Q: What about the sugar in Amrit.
Dr. Sharma: The sugar is used so Amrit can remain at room temperature. You don't have to refrigerate it. The second quality of sugar is that it acts as a carrier to help facilitate the assimilation of the herbs by the body. The sugar also acts as an antioxidant.
Dr. Sharma: The only thing is, those who have diabetes should not take the paste because it contains the sugar. And for them, I think they have this preparation which is without sugar. The same formula but with no sugar, which comes in tablets.
Q: Dr. Sharma, can you explain to our readers exactly how Amrit can strengthen the immune system; and would Amrit, therefore, be valuable for people who are simply interested in preventing the common cold, and for others who have AIDS and are looking for some other additional benefits?
Dr. Sharma: Yes. We did these tests on animals, and they were repeated in Kansas City and also Indiana and then also in, I think, Tokyo, Japan. So several studies have been done on immunity. With the immune system, we have cells and the plasma. Plasma contains the antibodies which are dissolved. Basically, what they found was that the capacity of the cells increases. So there's immune enhancement between two to four times. And when the cells are stimulated by some foreign antigen or attacker, then the response is much more profound as compared to those who are not taking Amrit.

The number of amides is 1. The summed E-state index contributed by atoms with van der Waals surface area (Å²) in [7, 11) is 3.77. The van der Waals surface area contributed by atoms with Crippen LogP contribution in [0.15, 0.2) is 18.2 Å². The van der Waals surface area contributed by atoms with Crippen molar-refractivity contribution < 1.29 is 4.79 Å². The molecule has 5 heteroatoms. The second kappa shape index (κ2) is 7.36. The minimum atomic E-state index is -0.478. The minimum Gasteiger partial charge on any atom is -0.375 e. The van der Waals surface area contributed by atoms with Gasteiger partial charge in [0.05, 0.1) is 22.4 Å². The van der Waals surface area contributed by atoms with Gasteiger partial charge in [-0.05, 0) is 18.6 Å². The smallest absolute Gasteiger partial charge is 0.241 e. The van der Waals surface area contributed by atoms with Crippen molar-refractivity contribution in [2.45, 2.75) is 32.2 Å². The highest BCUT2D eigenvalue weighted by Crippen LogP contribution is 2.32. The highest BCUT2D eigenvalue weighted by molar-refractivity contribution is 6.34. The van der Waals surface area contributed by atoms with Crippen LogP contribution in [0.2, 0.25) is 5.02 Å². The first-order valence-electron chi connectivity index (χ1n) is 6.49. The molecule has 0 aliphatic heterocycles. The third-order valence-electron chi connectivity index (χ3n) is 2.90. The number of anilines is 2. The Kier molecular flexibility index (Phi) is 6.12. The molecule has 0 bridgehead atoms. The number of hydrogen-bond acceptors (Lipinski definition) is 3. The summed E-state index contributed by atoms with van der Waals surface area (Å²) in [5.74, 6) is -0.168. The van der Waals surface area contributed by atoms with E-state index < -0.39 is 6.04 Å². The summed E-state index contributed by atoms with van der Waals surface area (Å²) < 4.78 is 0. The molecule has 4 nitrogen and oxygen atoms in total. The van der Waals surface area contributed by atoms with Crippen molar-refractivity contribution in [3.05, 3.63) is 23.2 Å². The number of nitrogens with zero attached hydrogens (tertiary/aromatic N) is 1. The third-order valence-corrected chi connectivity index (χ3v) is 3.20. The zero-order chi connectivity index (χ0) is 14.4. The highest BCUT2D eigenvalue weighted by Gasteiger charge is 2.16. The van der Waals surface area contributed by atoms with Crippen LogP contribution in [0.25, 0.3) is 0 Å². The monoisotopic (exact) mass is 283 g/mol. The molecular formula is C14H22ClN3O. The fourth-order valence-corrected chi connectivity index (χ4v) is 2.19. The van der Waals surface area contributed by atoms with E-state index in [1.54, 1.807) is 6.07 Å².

Q: And when you say much more profound, on what level of magnitude are we talking about?
Dr. Sharma: At least two to four times higher. But if you just count the immune cells in a person who is taking Amrit and one who is not taking Amrit, you won't find any difference. But if the cells are challenged, then you find the difference. So they maintain normal status, but if something comes up, the person who is taking Amrit, his body reacts in a very strong way to prevent the attack of the foreign agents.